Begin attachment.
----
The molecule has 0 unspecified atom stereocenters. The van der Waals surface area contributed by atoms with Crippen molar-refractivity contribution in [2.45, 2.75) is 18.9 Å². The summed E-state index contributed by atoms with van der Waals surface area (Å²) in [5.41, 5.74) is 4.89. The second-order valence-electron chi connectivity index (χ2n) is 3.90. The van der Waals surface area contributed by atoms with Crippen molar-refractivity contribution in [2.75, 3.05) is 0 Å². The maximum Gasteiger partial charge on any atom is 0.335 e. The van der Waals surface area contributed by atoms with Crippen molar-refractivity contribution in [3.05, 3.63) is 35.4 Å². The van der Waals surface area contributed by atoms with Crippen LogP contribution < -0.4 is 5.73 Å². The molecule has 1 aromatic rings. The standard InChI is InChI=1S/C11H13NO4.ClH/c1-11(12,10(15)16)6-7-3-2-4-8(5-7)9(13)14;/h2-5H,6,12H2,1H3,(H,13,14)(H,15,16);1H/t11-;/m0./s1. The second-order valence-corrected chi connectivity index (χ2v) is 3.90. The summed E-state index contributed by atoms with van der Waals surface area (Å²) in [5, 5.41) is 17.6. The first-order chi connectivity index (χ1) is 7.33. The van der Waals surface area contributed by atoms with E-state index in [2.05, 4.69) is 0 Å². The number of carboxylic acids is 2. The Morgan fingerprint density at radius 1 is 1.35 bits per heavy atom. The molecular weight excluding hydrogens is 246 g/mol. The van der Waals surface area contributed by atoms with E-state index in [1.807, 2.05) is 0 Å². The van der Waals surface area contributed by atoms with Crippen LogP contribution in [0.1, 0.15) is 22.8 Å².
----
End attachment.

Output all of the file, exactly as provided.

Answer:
The molecule has 0 unspecified atom stereocenters. The van der Waals surface area contributed by atoms with Crippen molar-refractivity contribution in [2.45, 2.75) is 18.9 Å². The summed E-state index contributed by atoms with van der Waals surface area (Å²) in [5.41, 5.74) is 4.89. The second-order valence-electron chi connectivity index (χ2n) is 3.90. The van der Waals surface area contributed by atoms with Crippen molar-refractivity contribution in [2.75, 3.05) is 0 Å². The maximum Gasteiger partial charge on any atom is 0.335 e. The van der Waals surface area contributed by atoms with Crippen molar-refractivity contribution in [3.05, 3.63) is 35.4 Å². The van der Waals surface area contributed by atoms with Crippen LogP contribution < -0.4 is 5.73 Å². The molecule has 1 aromatic rings. The standard InChI is InChI=1S/C11H13NO4.ClH/c1-11(12,10(15)16)6-7-3-2-4-8(5-7)9(13)14;/h2-5H,6,12H2,1H3,(H,13,14)(H,15,16);1H/t11-;/m0./s1. The second-order valence-corrected chi connectivity index (χ2v) is 3.90. The summed E-state index contributed by atoms with van der Waals surface area (Å²) in [5, 5.41) is 17.6. The first-order chi connectivity index (χ1) is 7.33. The van der Waals surface area contributed by atoms with E-state index in [2.05, 4.69) is 0 Å². The number of carboxylic acids is 2. The Morgan fingerprint density at radius 1 is 1.35 bits per heavy atom. The molecular weight excluding hydrogens is 246 g/mol. The van der Waals surface area contributed by atoms with E-state index in [1.807, 2.05) is 0 Å². The van der Waals surface area contributed by atoms with Crippen LogP contribution in [0.1, 0.15) is 22.8 Å².